HEAR the Health librarians get loud!
Anne Madden & Aoife Lawton
Anne is Assistant Librarian in St. Vincent’s University Hospital with responsibilities for providing a range of staff and students with training, expert searching, and an alerting service both tailor-made and via a bi-monthly “Evidence Bulletin”. Anne is the HSLG CPD Officer, and assists the National Cancer Control Programme as expert searcher.
Contact: Twitter: @Gobnait
Aoife works as a systems librarian for the Health Service Executive based at the corporate headquarters in Dr. Steevens’ Hospital. She is responsible for managing electronic resources for HSE employees in Dublin, Wicklow & Kildare. Aoife manages Lenus the Irish health repository and is involved in a number of specialist projects in the health service. Her professional interests include: CPD, evidence based practice, emerging technologies and open access.
Contact: Twitter: @aalawton
Abstract: HEAR: Health Evidence Awareness Report is a national current awareness newsletter set up by members of the Health Sciences Libraries Group (HSLG) in January 2015. Its aim was to combine the skills and expertise of health librarians from different organisations to produce a newsletter to coincide with health awareness months e.g. the first issue of HEAR in March 2015 was on Ovarian Cancer to tie in with March being Ovarian Cancer Awareness month. The aim of HEAR was to promote health libraries as a source of useful and clinically appropriate information on specific health topics.
Each issue is produced by a different editor from the HEAR team which includes librarians from the Health Service Executive, Milford Care Centre, St. Luke’s Hospital, St. Michael’s Hospital, St. Vincent’s University Hospital, Temple Street Hospital, University Hospital Limerick, and the Irish Blood Transfusion Service.
This case study follows the story of HEAR from the genesis of the idea and the “why” behind it to the “how”, using Trello, a free project management tool. The case study looks at lessons learned: what worked, what didn’t and what could be done differently and examines future developments and further audiences for HEAR.
Previous issues available at http://www.hslg.ie/tag/hear/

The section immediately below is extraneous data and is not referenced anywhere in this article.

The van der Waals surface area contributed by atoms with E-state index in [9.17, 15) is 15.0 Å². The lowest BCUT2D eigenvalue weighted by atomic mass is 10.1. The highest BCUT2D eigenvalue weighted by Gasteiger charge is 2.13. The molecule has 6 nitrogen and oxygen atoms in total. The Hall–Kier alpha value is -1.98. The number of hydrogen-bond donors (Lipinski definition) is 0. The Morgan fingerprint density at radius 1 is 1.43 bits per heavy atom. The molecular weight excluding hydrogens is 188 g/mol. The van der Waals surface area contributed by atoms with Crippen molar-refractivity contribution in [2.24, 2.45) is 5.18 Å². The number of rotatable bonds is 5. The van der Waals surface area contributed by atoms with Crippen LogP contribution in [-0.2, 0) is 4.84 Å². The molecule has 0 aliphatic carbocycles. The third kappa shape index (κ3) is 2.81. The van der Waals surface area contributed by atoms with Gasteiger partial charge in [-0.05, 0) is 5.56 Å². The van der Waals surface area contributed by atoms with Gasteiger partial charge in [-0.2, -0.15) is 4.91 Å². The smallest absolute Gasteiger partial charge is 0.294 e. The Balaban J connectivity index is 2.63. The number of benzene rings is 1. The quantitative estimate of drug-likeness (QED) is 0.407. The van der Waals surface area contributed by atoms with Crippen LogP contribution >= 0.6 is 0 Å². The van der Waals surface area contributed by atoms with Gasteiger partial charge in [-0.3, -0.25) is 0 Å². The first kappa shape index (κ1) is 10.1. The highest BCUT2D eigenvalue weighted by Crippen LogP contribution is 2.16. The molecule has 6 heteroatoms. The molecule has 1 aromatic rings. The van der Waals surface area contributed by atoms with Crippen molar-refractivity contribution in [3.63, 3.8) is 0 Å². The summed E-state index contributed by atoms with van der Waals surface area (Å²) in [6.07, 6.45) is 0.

Gollum & the librarians: what is really precious
Elaine Harrington is Special Collections Assistant Librarian in UCC Library, a role which includes managing and developing a team of three library staff through to facilitating user engagement of reference, early printed books and unique & distinctive collections. As Elaine has previously worked in UCC Library’s Customer Services, InterLibrary Loan and Health Sciences branch library she is very much focused on the ways in which users engage with the library, its services and collections and the necessary skills that are required for effective engagement. She is an active member of the LAI’s Rare Books & Special Collections Group and CONUL’s Collections, Preservation & Conservation Sub-Committee.
Contact: Twitter @walkerabroad Co-curator: @theriversideUCC | http://blogs.ucc.ie/wordpress/theriverside/
Abstract: Special Collections librarians, indeed all librarians, are not merely lovers of rare books and Dewey; we are not merely wearers of glasses and tweed. Just as the ring was precious to Gollum, so too is the process of acquiring skills and using them precious for librarians. We are expert at knowing how to learn new skills and adapting said skills for our needs. We embody the student when we learn new subject matter and skills. This paper discusses how librarians are adept at acquiring knowledge and skills and then investigates how we take that learning experience and use it to form a learning process for the user. In addition this paper describes how the user can then adapt this process for subsequent learning experiences. This paper is based on my personal experiential learning journey in the health sciences following a Twitter exchange.